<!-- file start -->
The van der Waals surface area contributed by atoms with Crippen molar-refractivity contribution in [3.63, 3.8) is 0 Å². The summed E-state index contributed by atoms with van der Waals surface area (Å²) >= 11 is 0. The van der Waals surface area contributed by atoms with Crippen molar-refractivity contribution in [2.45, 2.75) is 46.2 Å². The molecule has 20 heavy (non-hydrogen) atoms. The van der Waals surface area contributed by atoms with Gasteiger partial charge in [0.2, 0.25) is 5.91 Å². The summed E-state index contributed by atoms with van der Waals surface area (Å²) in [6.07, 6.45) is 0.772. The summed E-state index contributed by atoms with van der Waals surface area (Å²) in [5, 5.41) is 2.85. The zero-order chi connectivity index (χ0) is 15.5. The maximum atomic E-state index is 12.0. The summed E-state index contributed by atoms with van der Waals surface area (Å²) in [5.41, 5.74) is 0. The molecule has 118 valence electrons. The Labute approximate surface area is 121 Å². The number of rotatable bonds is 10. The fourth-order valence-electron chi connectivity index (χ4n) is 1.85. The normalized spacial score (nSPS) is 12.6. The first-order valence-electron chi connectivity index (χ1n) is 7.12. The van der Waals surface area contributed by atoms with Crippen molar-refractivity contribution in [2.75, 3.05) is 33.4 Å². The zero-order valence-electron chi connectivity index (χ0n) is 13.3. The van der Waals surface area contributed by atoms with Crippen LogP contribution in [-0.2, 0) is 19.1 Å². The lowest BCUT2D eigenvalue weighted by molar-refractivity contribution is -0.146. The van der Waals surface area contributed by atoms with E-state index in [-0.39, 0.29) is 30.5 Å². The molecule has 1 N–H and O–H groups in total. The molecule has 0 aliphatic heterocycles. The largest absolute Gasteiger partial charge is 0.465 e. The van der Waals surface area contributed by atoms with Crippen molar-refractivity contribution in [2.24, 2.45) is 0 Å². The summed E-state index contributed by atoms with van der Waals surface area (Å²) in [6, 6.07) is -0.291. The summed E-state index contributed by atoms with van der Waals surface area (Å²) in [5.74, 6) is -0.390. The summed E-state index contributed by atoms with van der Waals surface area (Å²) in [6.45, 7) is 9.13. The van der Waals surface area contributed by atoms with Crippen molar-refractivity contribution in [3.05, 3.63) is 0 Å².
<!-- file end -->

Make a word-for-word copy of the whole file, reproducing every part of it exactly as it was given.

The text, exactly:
The van der Waals surface area contributed by atoms with Crippen molar-refractivity contribution in [3.63, 3.8) is 0 Å². The summed E-state index contributed by atoms with van der Waals surface area (Å²) >= 11 is 0. The van der Waals surface area contributed by atoms with Crippen molar-refractivity contribution in [2.45, 2.75) is 46.2 Å². The molecule has 20 heavy (non-hydrogen) atoms. The van der Waals surface area contributed by atoms with Gasteiger partial charge in [0.2, 0.25) is 5.91 Å². The summed E-state index contributed by atoms with van der Waals surface area (Å²) in [6.07, 6.45) is 0.772. The summed E-state index contributed by atoms with van der Waals surface area (Å²) in [5, 5.41) is 2.85. The zero-order chi connectivity index (χ0) is 15.5. The maximum atomic E-state index is 12.0. The summed E-state index contributed by atoms with van der Waals surface area (Å²) in [5.41, 5.74) is 0. The molecule has 118 valence electrons. The Labute approximate surface area is 121 Å². The number of rotatable bonds is 10. The fourth-order valence-electron chi connectivity index (χ4n) is 1.85. The normalized spacial score (nSPS) is 12.6. The first-order valence-electron chi connectivity index (χ1n) is 7.12. The van der Waals surface area contributed by atoms with Crippen molar-refractivity contribution in [2.75, 3.05) is 33.4 Å². The zero-order valence-electron chi connectivity index (χ0n) is 13.3. The van der Waals surface area contributed by atoms with Crippen LogP contribution in [-0.2, 0) is 19.1 Å². The lowest BCUT2D eigenvalue weighted by molar-refractivity contribution is -0.146. The van der Waals surface area contributed by atoms with E-state index in [-0.39, 0.29) is 30.5 Å². The molecule has 1 N–H and O–H groups in total. The molecule has 0 aliphatic heterocycles. The largest absolute Gasteiger partial charge is 0.465 e. The van der Waals surface area contributed by atoms with Crippen molar-refractivity contribution in [2.24, 2.45) is 0 Å². The summed E-state index contributed by atoms with van der Waals surface area (Å²) in [6, 6.07) is -0.291. The summed E-state index contributed by atoms with van der Waals surface area (Å²) in [5.74, 6) is -0.390. The summed E-state index contributed by atoms with van der Waals surface area (Å²) in [6.45, 7) is 9.13. The van der Waals surface area contributed by atoms with Crippen molar-refractivity contribution in [3.05, 3.63) is 0 Å².